Sunday scaries spook

Photo Courtesy: Flickr

Photo Courtesy: Flickr

Alexandra Downing

   Anxiety approaches many people as the weekend comes to a close and the dreaded “Sunday scaries” encroach. This phenomenon is an anxiety that forms, often in the evening hours, of the Sunday night prior to a work or school week ahead and can be explained by both physical and psychological aspects. 

   According to an NBC news interview with neuropsychologist and a psychoanalyst at NYU Langone Health, Dr. Susanne Cooperman, physically this anticipatory anxiety has symptoms of stress as adrenaline and cortisol is released. This then leads to a real stress reaction which therefore causes it to feel like real anxiety. 

   According to the Cleveland Clinic, the physical symptoms of the “Sunday scaries” can cause your heart to race, sweat, difficulty to breathe, trembles, an upset stomach, a headache, and in extreme cases depression or a heart attack. 

   The prevalence of physical symptoms and their severity depend on the level of anxiety for an individual. The mental symptoms are that of normal anxiety; such as dread and intense worry or fear. 

   As the school year comes to a close this means that AP exams, finals, and other end of the year activities are upon students. This can cause many people extra stress and even intensified cases of the “Sunday scaries”.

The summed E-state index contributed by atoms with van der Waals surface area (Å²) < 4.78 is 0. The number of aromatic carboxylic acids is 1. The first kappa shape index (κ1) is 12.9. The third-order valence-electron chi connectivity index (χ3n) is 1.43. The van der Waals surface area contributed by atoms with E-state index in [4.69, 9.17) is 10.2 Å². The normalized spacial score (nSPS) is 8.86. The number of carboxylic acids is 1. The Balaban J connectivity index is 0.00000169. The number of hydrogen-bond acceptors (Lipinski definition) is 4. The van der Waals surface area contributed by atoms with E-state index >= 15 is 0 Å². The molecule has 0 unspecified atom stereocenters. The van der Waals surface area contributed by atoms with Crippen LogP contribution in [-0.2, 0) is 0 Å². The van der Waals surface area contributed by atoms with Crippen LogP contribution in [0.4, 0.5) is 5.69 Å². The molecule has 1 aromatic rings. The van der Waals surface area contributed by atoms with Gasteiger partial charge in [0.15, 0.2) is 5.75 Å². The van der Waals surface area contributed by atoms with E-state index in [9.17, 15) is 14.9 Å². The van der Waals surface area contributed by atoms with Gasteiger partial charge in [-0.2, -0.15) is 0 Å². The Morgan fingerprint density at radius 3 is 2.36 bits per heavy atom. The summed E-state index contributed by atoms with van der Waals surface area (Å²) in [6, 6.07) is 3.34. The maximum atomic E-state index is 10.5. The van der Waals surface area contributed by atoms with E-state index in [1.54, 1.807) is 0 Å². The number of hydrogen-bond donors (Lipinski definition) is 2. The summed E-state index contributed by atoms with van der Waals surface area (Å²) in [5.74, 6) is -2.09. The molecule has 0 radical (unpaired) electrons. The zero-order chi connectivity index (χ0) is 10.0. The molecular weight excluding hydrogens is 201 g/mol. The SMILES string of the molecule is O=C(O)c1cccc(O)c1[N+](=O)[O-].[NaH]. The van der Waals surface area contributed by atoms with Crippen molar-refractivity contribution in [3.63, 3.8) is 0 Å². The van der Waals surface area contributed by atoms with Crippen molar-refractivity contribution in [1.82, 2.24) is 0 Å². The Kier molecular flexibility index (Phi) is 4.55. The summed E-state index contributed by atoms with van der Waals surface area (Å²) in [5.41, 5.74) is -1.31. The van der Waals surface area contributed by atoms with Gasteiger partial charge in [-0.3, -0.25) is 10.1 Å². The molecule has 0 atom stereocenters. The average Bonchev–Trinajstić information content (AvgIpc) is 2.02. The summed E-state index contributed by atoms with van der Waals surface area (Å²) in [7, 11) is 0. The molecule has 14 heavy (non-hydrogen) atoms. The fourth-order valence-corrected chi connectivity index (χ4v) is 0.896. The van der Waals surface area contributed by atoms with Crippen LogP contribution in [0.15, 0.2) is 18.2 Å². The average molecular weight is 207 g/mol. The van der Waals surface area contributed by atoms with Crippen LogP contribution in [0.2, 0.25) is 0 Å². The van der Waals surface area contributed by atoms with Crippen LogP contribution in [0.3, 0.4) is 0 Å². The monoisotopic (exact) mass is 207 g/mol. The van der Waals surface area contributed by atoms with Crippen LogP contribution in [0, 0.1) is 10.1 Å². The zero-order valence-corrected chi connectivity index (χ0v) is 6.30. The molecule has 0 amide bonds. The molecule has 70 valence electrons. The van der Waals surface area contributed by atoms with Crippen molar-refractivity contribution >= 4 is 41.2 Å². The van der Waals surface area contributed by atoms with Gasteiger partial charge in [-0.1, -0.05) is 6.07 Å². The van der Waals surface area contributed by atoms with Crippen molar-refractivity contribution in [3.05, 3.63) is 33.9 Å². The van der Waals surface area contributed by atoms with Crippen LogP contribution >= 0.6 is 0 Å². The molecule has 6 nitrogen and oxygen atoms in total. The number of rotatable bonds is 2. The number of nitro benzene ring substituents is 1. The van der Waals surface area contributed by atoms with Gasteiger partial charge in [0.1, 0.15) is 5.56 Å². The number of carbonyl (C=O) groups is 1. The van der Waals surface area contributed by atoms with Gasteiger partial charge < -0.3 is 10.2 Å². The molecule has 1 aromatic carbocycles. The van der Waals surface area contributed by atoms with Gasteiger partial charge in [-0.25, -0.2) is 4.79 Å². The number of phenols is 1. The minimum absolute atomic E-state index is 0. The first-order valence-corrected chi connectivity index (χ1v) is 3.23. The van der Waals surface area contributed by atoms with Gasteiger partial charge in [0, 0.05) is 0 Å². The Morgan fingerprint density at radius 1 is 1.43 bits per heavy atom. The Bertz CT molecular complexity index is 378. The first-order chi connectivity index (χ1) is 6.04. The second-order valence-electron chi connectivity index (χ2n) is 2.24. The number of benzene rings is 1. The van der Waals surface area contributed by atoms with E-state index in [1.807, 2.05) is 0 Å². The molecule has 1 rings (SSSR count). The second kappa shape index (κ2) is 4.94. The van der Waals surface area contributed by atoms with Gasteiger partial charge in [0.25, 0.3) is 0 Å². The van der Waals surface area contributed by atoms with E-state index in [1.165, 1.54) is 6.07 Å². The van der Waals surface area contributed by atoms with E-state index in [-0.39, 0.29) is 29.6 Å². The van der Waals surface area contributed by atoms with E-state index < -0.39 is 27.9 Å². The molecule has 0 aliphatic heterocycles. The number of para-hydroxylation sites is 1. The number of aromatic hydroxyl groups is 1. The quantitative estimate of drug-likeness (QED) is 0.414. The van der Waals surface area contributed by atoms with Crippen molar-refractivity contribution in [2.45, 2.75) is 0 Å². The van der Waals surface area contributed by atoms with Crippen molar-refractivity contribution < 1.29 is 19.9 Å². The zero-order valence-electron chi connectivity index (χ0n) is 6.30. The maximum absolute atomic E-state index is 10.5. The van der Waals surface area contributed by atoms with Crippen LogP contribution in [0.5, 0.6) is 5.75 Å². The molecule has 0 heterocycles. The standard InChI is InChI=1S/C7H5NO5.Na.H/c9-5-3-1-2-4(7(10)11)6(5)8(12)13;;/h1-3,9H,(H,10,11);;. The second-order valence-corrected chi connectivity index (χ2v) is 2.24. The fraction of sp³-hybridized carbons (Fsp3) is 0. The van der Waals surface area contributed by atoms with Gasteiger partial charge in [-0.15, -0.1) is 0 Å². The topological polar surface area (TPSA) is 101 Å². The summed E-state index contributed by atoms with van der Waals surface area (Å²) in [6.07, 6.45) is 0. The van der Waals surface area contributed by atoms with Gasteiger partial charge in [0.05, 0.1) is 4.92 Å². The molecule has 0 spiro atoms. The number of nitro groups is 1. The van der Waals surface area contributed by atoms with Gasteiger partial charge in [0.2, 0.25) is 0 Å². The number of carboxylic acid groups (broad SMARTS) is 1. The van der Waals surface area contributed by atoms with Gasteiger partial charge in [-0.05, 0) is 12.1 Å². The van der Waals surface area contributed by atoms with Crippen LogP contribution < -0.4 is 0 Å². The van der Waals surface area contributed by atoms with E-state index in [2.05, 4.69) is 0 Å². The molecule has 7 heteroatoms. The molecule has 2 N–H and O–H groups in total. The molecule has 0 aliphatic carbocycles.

If this is something that you may deal with, you are not alone. The “Sunday scaries” affect a large number of people. 

   According to NBC News, 76 percent of the American population reports that they endure “really bad anxiety on Sunday nights”. This high commonality can be attributed to the quick 180 that is often required on Sunday nights in order to prepare for the week.

   According to Dr. Albers of the Cleveland Clinic, your cognitive load is significantly lower on the weekends which allows many to let down their guard and relieve themselves of stress. When we start to prepare for the week’s tasks on Sunday night this exerts a lot of mental energy. 

   The greater exertion of mental energy in order to utilize parts of the brain that are often neglected on the weekend can contribute to the anxiety of Sunday night’s. 

   This phenomenon often can make Sunday’s daunting, but there are many preventative measures you can take to reduce the likelihood of anxiety on Sunday night. 

   According to the Cleveland Clinic the practice of positive thoughts, creation of a Sunday night routine, an incentive of a Monday reward or treat, good rest, visualization,  exercise, and the creation of a to-do list are all things to help prevent and reduce symptoms of the “Sunday scaries”. 

   Each of these tools can help you deal with the end of the school year anxieties or anytime you deal with a case of the “Sunday scaries”